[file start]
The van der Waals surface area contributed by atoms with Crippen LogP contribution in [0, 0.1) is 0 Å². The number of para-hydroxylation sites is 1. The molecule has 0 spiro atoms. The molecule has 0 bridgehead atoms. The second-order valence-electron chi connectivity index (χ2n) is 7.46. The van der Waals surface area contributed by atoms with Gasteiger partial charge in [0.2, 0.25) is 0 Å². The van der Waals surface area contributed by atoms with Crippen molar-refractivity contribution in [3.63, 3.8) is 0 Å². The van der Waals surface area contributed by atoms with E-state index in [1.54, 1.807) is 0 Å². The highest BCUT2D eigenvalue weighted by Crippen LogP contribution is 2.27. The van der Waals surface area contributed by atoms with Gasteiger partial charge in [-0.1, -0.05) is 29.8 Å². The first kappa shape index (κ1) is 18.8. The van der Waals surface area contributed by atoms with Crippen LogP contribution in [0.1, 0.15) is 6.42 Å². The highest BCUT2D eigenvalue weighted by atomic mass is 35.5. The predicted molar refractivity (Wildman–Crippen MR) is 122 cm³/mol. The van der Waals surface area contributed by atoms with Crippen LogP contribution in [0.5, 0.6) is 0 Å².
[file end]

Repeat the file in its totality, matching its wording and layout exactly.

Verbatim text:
The van der Waals surface area contributed by atoms with Crippen LogP contribution in [0, 0.1) is 0 Å². The number of para-hydroxylation sites is 1. The molecule has 0 spiro atoms. The molecule has 0 bridgehead atoms. The second-order valence-electron chi connectivity index (χ2n) is 7.46. The van der Waals surface area contributed by atoms with Gasteiger partial charge in [0.2, 0.25) is 0 Å². The van der Waals surface area contributed by atoms with Crippen molar-refractivity contribution in [3.63, 3.8) is 0 Å². The van der Waals surface area contributed by atoms with E-state index in [1.54, 1.807) is 0 Å². The highest BCUT2D eigenvalue weighted by Crippen LogP contribution is 2.27. The van der Waals surface area contributed by atoms with Gasteiger partial charge in [-0.1, -0.05) is 29.8 Å². The first kappa shape index (κ1) is 18.8. The van der Waals surface area contributed by atoms with Crippen LogP contribution in [0.1, 0.15) is 6.42 Å². The highest BCUT2D eigenvalue weighted by atomic mass is 35.5. The predicted molar refractivity (Wildman–Crippen MR) is 122 cm³/mol. The van der Waals surface area contributed by atoms with Crippen LogP contribution in [0.5, 0.6) is 0 Å².